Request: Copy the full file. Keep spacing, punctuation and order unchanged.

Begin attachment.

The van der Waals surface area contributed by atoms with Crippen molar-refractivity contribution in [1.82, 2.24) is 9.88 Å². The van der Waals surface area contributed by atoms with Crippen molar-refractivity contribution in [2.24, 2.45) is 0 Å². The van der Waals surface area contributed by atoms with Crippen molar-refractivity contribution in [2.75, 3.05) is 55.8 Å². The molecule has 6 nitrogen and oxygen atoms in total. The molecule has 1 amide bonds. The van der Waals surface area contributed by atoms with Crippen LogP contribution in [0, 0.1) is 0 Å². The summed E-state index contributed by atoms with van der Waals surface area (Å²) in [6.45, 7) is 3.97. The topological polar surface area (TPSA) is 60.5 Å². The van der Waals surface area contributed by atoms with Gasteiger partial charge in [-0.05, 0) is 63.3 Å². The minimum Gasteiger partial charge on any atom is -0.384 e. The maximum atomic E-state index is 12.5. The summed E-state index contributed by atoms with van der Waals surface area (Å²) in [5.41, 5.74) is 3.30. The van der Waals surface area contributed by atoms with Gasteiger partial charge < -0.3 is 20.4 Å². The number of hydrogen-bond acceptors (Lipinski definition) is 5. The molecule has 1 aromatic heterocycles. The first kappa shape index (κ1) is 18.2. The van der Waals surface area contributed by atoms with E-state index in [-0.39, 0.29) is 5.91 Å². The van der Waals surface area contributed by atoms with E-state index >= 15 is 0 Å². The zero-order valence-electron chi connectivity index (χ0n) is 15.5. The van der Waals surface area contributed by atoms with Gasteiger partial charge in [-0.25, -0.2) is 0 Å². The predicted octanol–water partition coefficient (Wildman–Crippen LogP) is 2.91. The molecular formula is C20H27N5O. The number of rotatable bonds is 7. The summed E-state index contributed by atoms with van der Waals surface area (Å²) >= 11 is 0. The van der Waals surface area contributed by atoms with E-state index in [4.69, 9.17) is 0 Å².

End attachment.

The van der Waals surface area contributed by atoms with Crippen molar-refractivity contribution in [1.82, 2.24) is 9.88 Å². The van der Waals surface area contributed by atoms with Crippen molar-refractivity contribution in [2.24, 2.45) is 0 Å². The van der Waals surface area contributed by atoms with Crippen molar-refractivity contribution in [2.75, 3.05) is 55.8 Å². The molecule has 6 nitrogen and oxygen atoms in total. The molecule has 1 amide bonds. The van der Waals surface area contributed by atoms with Crippen LogP contribution in [0, 0.1) is 0 Å². The summed E-state index contributed by atoms with van der Waals surface area (Å²) in [6.45, 7) is 3.97. The topological polar surface area (TPSA) is 60.5 Å². The van der Waals surface area contributed by atoms with Gasteiger partial charge in [-0.05, 0) is 63.3 Å². The minimum Gasteiger partial charge on any atom is -0.384 e. The maximum atomic E-state index is 12.5. The summed E-state index contributed by atoms with van der Waals surface area (Å²) in [5.41, 5.74) is 3.30. The van der Waals surface area contributed by atoms with Gasteiger partial charge < -0.3 is 20.4 Å². The number of hydrogen-bond acceptors (Lipinski definition) is 5. The molecule has 1 aromatic heterocycles. The first kappa shape index (κ1) is 18.2. The van der Waals surface area contributed by atoms with E-state index in [-0.39, 0.29) is 5.91 Å². The van der Waals surface area contributed by atoms with E-state index >= 15 is 0 Å². The zero-order valence-electron chi connectivity index (χ0n) is 15.5. The van der Waals surface area contributed by atoms with Gasteiger partial charge in [-0.25, -0.2) is 0 Å². The predicted octanol–water partition coefficient (Wildman–Crippen LogP) is 2.91. The molecular formula is C20H27N5O. The number of rotatable bonds is 7. The summed E-state index contributed by atoms with van der Waals surface area (Å²) >= 11 is 0. The van der Waals surface area contributed by atoms with E-state index in [4.69, 9.17) is 0 Å².